China's detention of a top Rio Tinto PLC executive on suspicion of espionage and stealing state secrets could unravel the country's ambitious efforts to boost investment in foreign resources if the allegations prove unfounded.
It is unlikely that China would take such serious action against Stern Hu and three other Rio employees without strong evidence, experts said yesterday. The Asian superpower is under intense scrutiny as it increases its foreign commodity holdings and negotiates contract iron ore prices with offshore producers, including Rio.
"They know if they really don't have evidence at this critical time, they are going to really damage their image, which they don't want to do. They have been improving their public relations skills," Na Liu, China strategist for Scotia Capital Inc., said in an interview.
Mr. Hu, an Australian citizen who heads Rio's Chinese iron ore operations, could face charges of spying or other criminal allegations, an Australian government official said yesterday.
The incarceration comes during a crucial period for the world's largest commodity buyer, which has stepped up efforts to increase foreign business ties and allay concerns about its rising investments in overseas mining companies.
"It is not positive arresting four executives from Rio. Was there a real crime committed? Maybe there is a signal being sent," Michael Deng, China special situations analyst at Canaccord Adams said in an interview. China is currently locked in tense and protracted negotiations with London-based Rio to set a contracted benchmark price for iron ore, the key ingredient needed to make steel, a commodity which China desperately needs to fuel its unwavering building boom. Chinese steel makers are reportedly seeking a price cut of more than 33 per cent from last year, which would represent the first contract price decline in six years.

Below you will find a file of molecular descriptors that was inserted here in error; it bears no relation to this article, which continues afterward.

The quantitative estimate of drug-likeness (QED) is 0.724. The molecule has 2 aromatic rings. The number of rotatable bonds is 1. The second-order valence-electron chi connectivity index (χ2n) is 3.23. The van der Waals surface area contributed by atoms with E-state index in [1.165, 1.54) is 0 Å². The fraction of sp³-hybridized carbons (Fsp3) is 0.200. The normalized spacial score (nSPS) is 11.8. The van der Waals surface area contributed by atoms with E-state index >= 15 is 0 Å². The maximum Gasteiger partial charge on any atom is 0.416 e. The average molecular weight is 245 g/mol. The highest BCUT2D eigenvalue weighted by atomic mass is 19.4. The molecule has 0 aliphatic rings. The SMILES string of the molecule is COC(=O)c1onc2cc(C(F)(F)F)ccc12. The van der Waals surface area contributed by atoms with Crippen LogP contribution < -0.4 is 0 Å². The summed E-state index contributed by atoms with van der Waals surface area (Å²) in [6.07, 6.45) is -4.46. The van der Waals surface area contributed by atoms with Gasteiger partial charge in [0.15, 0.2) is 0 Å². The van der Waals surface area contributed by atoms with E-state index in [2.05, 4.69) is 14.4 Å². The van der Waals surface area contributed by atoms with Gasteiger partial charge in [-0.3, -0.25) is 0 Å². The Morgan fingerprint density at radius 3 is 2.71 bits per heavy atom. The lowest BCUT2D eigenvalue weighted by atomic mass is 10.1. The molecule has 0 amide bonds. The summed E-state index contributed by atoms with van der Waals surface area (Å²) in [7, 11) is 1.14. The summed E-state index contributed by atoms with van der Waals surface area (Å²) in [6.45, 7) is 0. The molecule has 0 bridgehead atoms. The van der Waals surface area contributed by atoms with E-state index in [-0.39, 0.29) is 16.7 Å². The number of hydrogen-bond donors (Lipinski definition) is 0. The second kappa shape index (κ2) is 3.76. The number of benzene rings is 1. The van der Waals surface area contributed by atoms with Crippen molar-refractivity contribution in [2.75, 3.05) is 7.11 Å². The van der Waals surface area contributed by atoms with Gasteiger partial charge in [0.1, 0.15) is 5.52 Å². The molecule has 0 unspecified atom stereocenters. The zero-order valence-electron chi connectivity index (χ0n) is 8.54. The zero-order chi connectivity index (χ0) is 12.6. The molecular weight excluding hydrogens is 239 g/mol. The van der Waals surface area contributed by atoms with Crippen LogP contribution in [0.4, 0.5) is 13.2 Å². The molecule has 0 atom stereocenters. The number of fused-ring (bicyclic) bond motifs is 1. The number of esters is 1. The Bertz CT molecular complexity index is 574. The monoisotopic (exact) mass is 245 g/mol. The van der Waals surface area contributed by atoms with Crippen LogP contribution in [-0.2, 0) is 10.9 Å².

Mr. Hu and the three other Rio employees were taken into custody by police on Sunday, little more than a month after Rio scuppered a proposed $19.5-billion (U.S.) investment by state-controlled Aluminum Corp. of China (Chinalco). Instead, Rio struck an iron ore joint venture with long-time rival BHP Billiton Ltd., an arrangement that drew criticism from Chinese steel makers and government officials who fear it will tighten the companies' stranglehold on prices.
China's suspicions that Mr. Hu has been spying and stealing state secrets were disclosed Wednesday by Australia's foreign affairs minister, Stephen Smith. While Mr. Hu is understood to be Rio's top negotiator in the iron ore price negotiations, Mr. Smith said he did not believe that the detainment was related to the talks or Rio's decision to scrap the Chinalco investment.
"I've seen no evidence and I've seen no basis for any such speculation," Mr. Smith said.
A Rio spokeswoman called the allegations "surprising," and said the company is not "aware of any evidence that would support such an investigation."
China has been ramping up its investments in foreign commodity producers in an effort to secure supply of the materials needed to fuel its fast-growing economy. But the acquisition attempts have not always met with success and the country has had to scale back its ambitions to complete many deals.
In 2004, a bid for Canada's Noranda by state-backed China Minmetals Corp. fell apart amid pressure from Canadian politicians to scrap the takeover.
In 2005, China National Offshore Oil Corp. pulled an $18.5-billion offer for Unocal Corp. following a firestorm of opposition from U.S. legislators.
Australia recently blocked a $1.7-billion bid for Oz Minerals by Minmetals citing national security concerns. The deal had to be restructured to exclude a key mine asset near an Australian military site.
Following the collapse of Chinalco's proposed $19.5-billion investment in Rio, China Investment Corp. (CIC), the massive Chinese sovereign wealth fund, unveiled a $1.74-billion deal last week to become the largest B-class shareholder in Teck Resources Ltd., Canada's largest base metals miner.
CIC stressed the private share purchase was made as a "long-term passive financial investor," and said it did not want representation on Teck's board of directors.
Scotia Capital's Mr. Liu said Chinese government officials are "very conscious in terms of their image right now," and would not risk the prospect of future foreign resource acquisitions with baseless allegations against Mr. Hu and the other Rio employees.
With files from Dow Jones and New York Times News ServiceReport Typo/Error